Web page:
Long-term relationships don't have to be boring. As amorphous as relationships are, scientific research has still been conducted, particularly in the last century, to figure out why some couples are more successful, and happier, than others. And if you're looking for the
keys to a happy relationship, the details may be a lot more specific than you'd think.
A lot of the keys to long-term success in relationships boil down to successful communication styles between partners. "No two relationships are the same and there is not an exact formula to happiness and longevity,"
Dr. Dara, a licensed clinical psychologist, rapid resolution therapist, board certified clinical hypnotherapist, and author, tells Bustle. Because of the amazing diversity of relationships, things like honesty and consideration become much more important than any tangible relationship hacks.
Psychologists and other scientists have long been curious about relationships. And famous researchers like
Dr. John Gottman have conducted decades-long studies of couples, through methods that have been repeated in research elsewhere as well. So a lot of the information you may be searching for is already out there. While some of the research may be hard to digest, a lot of it boils down to a certain few key points.
Here are 11 science-backed secrets to a happy, long relationship, that aren't what you'd expect.
Become An Expert At Arguing
According to research
compiled by Happify, happy couples have specific fighting styles. These successful couples diffuse humor with comedy, express affection, and concede on certain points during an argument.
"There’s a healthy way to argue as well as an unhealthy way to argue," therapist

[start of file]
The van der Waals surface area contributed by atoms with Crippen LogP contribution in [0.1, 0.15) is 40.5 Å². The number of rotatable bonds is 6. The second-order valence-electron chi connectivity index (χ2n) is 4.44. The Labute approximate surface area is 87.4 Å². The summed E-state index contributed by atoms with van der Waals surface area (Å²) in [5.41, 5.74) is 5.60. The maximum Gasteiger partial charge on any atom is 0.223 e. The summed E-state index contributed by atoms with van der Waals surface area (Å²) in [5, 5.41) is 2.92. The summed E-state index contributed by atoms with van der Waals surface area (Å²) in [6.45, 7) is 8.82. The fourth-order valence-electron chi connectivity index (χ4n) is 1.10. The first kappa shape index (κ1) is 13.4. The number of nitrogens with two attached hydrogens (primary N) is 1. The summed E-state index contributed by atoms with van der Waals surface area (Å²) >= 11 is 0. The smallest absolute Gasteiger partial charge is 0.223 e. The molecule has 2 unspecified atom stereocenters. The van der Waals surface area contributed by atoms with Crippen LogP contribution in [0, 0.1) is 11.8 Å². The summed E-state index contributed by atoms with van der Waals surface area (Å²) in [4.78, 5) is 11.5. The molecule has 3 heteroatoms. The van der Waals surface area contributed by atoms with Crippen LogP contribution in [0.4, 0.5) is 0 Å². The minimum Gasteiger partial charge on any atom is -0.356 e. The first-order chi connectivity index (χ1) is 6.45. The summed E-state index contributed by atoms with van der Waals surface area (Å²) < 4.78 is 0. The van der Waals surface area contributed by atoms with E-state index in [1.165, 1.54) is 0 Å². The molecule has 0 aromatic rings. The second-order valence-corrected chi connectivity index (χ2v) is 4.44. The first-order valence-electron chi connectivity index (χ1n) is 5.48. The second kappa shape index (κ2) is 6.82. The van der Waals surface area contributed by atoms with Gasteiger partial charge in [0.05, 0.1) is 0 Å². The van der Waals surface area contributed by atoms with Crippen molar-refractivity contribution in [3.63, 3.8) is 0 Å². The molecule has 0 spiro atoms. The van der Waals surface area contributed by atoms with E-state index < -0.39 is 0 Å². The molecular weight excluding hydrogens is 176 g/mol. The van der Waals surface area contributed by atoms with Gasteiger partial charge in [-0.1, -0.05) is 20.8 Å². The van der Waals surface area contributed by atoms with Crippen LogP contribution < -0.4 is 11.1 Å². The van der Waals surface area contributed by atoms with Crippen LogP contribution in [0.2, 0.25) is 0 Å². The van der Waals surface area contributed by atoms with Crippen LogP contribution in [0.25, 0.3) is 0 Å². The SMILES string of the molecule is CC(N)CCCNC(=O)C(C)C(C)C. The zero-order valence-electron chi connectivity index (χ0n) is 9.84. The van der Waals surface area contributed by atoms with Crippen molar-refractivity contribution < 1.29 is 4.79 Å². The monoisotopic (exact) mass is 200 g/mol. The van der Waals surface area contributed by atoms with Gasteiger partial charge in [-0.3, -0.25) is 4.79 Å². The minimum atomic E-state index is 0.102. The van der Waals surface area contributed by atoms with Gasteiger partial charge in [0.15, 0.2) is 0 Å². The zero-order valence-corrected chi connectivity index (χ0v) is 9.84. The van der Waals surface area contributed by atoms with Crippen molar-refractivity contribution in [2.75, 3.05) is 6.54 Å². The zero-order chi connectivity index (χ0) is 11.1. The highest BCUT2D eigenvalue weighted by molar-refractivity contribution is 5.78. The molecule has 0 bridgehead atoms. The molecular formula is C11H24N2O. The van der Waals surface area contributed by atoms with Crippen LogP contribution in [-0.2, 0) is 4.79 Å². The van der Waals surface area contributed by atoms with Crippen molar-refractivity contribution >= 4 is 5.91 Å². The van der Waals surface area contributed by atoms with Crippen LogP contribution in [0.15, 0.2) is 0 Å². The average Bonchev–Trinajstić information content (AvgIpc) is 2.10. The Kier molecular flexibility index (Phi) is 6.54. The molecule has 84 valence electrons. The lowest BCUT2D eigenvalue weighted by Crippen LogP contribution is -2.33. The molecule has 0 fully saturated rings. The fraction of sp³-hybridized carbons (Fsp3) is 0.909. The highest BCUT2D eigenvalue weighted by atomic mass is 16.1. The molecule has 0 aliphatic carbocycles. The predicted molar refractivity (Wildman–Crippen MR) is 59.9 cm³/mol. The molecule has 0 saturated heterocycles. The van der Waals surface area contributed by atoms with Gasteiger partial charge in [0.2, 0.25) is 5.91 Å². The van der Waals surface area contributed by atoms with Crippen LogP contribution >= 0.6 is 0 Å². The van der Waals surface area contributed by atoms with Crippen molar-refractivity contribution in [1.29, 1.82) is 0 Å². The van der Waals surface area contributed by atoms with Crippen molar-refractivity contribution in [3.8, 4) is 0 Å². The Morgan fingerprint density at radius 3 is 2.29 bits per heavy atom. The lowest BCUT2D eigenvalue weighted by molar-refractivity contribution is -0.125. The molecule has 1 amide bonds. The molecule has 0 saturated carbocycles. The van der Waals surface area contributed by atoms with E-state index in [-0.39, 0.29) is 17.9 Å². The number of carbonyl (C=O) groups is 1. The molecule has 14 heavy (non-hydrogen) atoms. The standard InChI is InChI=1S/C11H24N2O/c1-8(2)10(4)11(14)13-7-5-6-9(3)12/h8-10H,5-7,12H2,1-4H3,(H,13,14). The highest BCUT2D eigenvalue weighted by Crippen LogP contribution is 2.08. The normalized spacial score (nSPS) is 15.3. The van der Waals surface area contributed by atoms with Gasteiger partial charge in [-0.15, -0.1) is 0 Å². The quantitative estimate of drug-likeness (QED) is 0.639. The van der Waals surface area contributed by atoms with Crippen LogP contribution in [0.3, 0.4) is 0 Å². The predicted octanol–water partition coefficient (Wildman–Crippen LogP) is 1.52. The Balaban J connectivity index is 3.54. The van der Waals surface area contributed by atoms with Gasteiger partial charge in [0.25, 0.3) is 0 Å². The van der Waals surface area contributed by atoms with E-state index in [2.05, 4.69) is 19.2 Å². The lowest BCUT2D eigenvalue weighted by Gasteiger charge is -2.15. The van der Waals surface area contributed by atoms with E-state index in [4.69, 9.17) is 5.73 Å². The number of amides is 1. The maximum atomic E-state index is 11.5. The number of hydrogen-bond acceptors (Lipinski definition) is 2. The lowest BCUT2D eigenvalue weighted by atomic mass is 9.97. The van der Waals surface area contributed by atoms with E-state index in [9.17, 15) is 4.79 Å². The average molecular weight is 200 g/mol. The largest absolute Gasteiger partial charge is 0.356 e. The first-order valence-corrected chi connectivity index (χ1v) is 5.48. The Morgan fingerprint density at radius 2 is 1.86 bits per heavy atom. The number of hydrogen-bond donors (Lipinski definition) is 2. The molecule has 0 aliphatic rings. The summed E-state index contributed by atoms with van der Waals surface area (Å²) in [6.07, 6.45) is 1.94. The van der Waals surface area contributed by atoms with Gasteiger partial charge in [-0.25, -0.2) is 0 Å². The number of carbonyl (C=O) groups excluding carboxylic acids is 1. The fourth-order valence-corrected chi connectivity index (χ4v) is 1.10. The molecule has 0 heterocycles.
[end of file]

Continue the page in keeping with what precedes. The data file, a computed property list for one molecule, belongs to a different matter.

Adina Mahalli, MSW, tells Bustle. "You need to learn how to express your feelings without offending your partner." Partners that feel respected and heard, even during moments of tension, last longer in relationships.
Having A Lowkey Relationship
Harvard Medical School research, happy, long-lasting couples have a rollercoaster of emotions for the few first years, and then cortisol and serotonin levels return to normal. This may sound disappointing, but it's really positive.
"You can’t expect your relationship to be the same as the day you married your partner," Mahalli says. "It’s going to change and evolve, hopefully for the better. It’s important for you to have the right expectations. In reality, you won’t be gaga over each other every single day for the rest of your lives [...] Your love for them will constantly evolve and that’s a good thing." The happiest relationships aren't necessarily the most passionate.
Dr. John Gottman, a renowned psychological researcher who focuses on marital stability and divorce prediction, has identified " Four Horsemen" through his research. These four horsemen are communication styles that predict the end of a relationship.
The first of these four is criticism. Couples who can avoid criticizing one another — like hyperbolizing complaints like "you didn't take out the trash this month" to "you never help around the house" — are more likely to stay together long-term.
Not Acting Out Of Contempt
The second of the
Four Horsemen is contempt. Communicating with contempt connotes things like disrespect, condescension, or mocking. Avoiding this is really important for a long-lasting relationship.
"The foundation of any relationship formula is simple, treat others how you want to be treated!" Dr. Dara says. You probably don't appreciate it when a partner attacks you with contempt, so avoiding it yourself is also worthwhile.